She has worked in many countries worldwide, through many languages, as a leading researcher and has a strong international community experience. She meets the same issues and the same resilience wherever she travels and now engages regularly as a public intellectual with media and policy discussions whilst at the same time being fully committed to living with those who are newly arrived and in need of a place to call home, and call family.

Alison is a member of the Iona Community, a poet and public speaker as well as a public intellectual. She is well known to the advocacy and activist communities working with and alongside new arrivals, refugees and asylum seekers in Scotland.

In Alison’s words:

“I’m delighted to be able to serve in the capacity of ambassador for Scottish Refugee Council. It is a genuine privilege to work with an organisation which strives for mutual integration and respect for those caught up in precarious legal and humanitarian situations.

“As a foster parent to my daughter who came to Scotland as an unaccompanied minor from Eritrea, I’ve experienced first-hand what it means to live within the refugee and asylum systems. I have seen what it means to live through the agony of family separation, detention, destitution, eviction, drowning, captivity and of mourning those who are lost on the journey and to the systems of detention and destitution.

“But, I’ve also learned of the ways in which communities of New Scots flourish, celebrate the lives they have and the family connections they can establish here and how much we have to learn about living interculturally and multilingually .”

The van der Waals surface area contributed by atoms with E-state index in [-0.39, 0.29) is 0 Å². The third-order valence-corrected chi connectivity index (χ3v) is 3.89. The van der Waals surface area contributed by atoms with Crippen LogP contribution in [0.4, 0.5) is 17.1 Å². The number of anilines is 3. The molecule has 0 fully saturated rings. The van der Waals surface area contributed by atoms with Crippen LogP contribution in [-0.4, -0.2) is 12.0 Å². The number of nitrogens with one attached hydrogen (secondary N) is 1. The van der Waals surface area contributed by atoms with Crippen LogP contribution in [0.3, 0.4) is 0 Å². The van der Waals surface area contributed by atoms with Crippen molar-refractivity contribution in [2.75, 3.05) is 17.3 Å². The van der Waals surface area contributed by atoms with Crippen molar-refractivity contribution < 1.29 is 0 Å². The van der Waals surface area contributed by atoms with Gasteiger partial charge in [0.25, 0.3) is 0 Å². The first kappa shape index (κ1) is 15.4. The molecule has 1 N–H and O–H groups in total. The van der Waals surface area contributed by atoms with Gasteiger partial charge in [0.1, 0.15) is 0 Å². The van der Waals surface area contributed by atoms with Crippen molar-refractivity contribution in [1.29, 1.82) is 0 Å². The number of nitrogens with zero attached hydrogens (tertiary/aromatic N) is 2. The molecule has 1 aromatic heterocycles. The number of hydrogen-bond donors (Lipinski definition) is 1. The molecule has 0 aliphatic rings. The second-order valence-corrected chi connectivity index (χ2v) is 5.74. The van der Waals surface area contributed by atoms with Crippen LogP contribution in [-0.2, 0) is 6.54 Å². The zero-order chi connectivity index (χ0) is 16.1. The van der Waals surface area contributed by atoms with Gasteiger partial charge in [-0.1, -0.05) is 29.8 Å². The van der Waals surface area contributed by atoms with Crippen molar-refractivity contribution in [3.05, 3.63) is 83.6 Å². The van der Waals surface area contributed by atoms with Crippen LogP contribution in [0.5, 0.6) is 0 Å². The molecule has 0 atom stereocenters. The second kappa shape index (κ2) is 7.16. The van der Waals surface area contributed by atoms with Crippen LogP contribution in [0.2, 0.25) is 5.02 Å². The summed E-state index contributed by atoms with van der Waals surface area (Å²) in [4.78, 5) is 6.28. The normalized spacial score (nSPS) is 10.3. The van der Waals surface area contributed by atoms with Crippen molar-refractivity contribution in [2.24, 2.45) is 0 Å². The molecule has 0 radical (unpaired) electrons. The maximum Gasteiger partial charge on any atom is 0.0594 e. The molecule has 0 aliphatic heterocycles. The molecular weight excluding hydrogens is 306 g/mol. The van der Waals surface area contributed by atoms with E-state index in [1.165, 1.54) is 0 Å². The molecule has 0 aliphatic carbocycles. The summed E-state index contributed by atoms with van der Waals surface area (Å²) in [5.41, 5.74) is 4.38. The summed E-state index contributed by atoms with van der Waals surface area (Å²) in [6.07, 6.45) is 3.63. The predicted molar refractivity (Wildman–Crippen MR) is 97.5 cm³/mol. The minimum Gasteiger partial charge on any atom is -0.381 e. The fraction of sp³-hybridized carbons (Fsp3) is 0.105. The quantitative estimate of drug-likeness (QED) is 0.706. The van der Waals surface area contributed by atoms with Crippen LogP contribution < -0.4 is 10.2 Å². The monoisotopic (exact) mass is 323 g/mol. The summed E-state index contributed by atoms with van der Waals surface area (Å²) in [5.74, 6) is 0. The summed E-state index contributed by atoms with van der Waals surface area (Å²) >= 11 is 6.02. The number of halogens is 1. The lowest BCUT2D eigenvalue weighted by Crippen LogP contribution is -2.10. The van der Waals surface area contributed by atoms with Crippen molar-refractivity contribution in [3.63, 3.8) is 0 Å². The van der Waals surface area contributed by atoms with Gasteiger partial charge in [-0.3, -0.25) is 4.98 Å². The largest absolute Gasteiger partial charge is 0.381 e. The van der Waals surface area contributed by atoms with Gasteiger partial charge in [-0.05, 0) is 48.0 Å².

Jim Snedden, Swift Water Rescue Specialist, Scottish Fire & Rescue Service

Jim Snedden has worked for the Scottish Fire & Rescue Service for twenty years. A specialist in swift water rescue, Jim is watch manager at Dunblane fire station and trains other firefighters in his role as swift water rescue instructor.

Over the summer of 2015, Jim, like many people, was shocked by the images of people drowning in the Mediterranean Sea. Over his twenty-year career with the Scottish Fire Service, particularly in his role as a swift water rescuer, he knew better than many people about the dangers at sea.

International humanitarian charity MOAS heard about Jim’s skills and reached out to him. MOAS was coordinating rescue missions in the Mediterranean with international crews and asked if Jim would consider supporting their rescues. He agreed and over the course of that summer took part in numerous rescue missions off the coast of Libya, helping to rescue 2000 people in one day alone.

In 2017 Jim was recognised for his courage and compassion as winner of the Sunday Mail Great Scot Awards. Read about Jim’s involvement in Mediterranean rescue missions.

In Jim’s words:
“It completely changed my outlook. Now I know a bad day for me here is a good day really in the bigger scheme of things. I’ve joined Scottish Refugee Council because I want to find out about the next stage in people lives and help how I can. I’ve realised that the dangerous crossings at sea are just one stage of people’s journeys. I thought naively that getting people to dry land safely was the end of the story, that things would work out OK for the people I rescued. Now I know that’s just one part of the story and a whole other journey begins for folk once they are here in a foreign country with all the trauma of what they experienced en route and that they fled in the first place.”